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Resubmission of Petition Requesting Approval of Vacuum Diffusion Technology as an “Other System” Under the Virginia Graeme Baker Pool and Spa Safety Act

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Consumer Product Safety Commission.




The U.S. Consumer Product Safety Commission (CPSC) received a resubmitted petition from PSD Industries, LLC (petitioner, or PSD Industries), requesting that the Commission approve Vacuum Diffusion Technology (VDT) as an “Other System” under the Virginia Graeme Baker Pool and Spa Safety Act (VGB Act). The Start Printed Page 54896CPSC invites written comments concerning this petition.


Submit comments by December 10, 2019.


Submit comments, identified by Docket No. CPSC-2019-0024, by any of the following methods:

Electronic Submissions: Submit electronic comments to the Federal eRulemaking Portal at: Follow the instructions for submitting comments. The CPSC does not accept comments submitted by electronic mail (email), except through The CPSC encourages you to submit electronic comments by using the Federal eRulemaking Portal, as described above.

Written Submissions: Submit written comments by mail/hand delivery/courier to: Division of the Secretariat, Consumer Product Safety Commission, Room 820, 4330 East West Highway, Bethesda, MD 20814; telephone (301) 504-7923.

Instructions: All submissions received must include the agency name and docket number for this notice. All comments received may be posted without change to, including any personal identifiers, contact information, or other personal information provided. Do not submit confidential business information, trade secret information, or other sensitive or protected information that you do not want to be available to the public. If furnished at all, such information should be submitted by mail/hand delivery/courier.

Docket: For access to the docket to read background documents or comments received, go to:, insert docket number CPSC-2019-0024 into the “Search” box, and follow the prompts.

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Alberta Mills, Secretary, Division of the Secretariat, Consumer Product Safety Commission, 4330 East West Highway, Bethesda, MD 20814; telephone: 301-504-7479; email:

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Section 1404(c)(1)(A)(ii) of the VGB Act requires that each public pool and spa in the United States with a single main drain other than an unblockable drain be equipped, at a minimum, with one or more of the following anti-entrapment devices or systems: (1) Safety vacuum release system; (2) Suction-limiting vent system; (3) Gravity drainage system; (4) Automatic pump shut-off system; (5) Drain disablement; or (6) any other system (“other system”), determined by the Commission to be equally effective as, or better than, these systems at preventing or eliminating the risk of injury or death associated with pool drainage systems. 15 U.S.C. 8003(c)(1)(A)(ii).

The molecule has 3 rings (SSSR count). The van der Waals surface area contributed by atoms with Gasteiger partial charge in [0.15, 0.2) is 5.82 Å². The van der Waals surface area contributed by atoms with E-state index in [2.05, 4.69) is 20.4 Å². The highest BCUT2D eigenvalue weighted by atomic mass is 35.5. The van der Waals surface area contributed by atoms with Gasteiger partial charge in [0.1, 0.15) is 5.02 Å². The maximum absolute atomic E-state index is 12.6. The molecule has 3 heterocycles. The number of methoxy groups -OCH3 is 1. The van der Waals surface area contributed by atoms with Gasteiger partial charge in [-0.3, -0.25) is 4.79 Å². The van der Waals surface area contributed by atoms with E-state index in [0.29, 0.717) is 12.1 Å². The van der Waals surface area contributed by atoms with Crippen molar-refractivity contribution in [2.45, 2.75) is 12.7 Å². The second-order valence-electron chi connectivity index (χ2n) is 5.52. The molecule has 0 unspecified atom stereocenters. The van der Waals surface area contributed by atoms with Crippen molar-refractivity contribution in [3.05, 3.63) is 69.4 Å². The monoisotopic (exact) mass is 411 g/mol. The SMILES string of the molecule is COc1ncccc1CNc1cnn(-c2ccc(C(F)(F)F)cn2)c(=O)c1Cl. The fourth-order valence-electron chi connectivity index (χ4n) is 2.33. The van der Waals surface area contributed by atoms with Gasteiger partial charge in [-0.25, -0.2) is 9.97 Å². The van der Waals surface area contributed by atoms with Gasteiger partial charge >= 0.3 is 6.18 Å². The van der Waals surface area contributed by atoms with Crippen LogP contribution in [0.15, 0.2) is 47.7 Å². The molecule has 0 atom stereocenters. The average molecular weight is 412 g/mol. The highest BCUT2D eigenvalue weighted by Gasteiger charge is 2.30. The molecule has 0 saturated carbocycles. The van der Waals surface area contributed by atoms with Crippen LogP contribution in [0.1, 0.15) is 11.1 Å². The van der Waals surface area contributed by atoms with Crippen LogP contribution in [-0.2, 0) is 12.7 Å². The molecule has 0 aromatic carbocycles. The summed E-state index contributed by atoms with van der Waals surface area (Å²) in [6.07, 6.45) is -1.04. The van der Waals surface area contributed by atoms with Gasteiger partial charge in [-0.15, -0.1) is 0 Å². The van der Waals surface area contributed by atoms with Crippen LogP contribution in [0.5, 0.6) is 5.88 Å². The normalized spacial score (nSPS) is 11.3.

On June 23, 2015, PSD Industries submitted a petition, docketed as VGBA 15-1, requesting that the Commission classify VDT as an anti-entrapment device or system under the VGBA. Petitioner defined “VDT” as: “a system that removes the intense vacuum draw from the intake point of a pumping system by occluding the intake orifice from swimmers and diffusing the vacuum from a potential blockage immediately in multiple directions from the blockage.” The petition stated that VDT protects against limb, hair, and mechanical entrapment, and mitigates evisceration. CPSC staff recommended that the Commission deny the petition. Staff determined that VDT was not as effective as the anti-entrapment devices and systems listed in the VGBA because VDT did not protect against full body entrapment, mechanical entrapment, or evisceration and could be a potential source of hair and possibly, mechanical entrapment. The Commission voted to deny the petition.[1]

PSD Industries has resubmitted its prior petition with additional materials and explanation. The resubmitted petition contains additional information based on third party testing conducted by Penn State University's Applied Research Laboratory. Petitioner asserts that “VDT demonstrably and unequivocally prevents hair, limb, and mechanical entrapments.” Additionally, petitioner asserts that protection against full-body entrapment is not a requirement to be “equally effective as, or better than” the enumerated anti-entrapment systems under the VGBA.

By this notice, CPSC seeks comments concerning this petition. The petition is available at:, under Docket No. CPSC-2019-0024, Supporting and Related Materials. Alternatively, interested parties may obtain a copy of the petition by writing or calling the Division of the Secretariat, Consumer Product Safety Commission, 4330 East West Highway, Bethesda, MD 20814; telephone (301) 504-6833.

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Alberta E. Mills,

Secretary, Consumer Product Safety Commission.

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[FR Doc. 2019-22292 Filed 10-10-19; 8:45 am]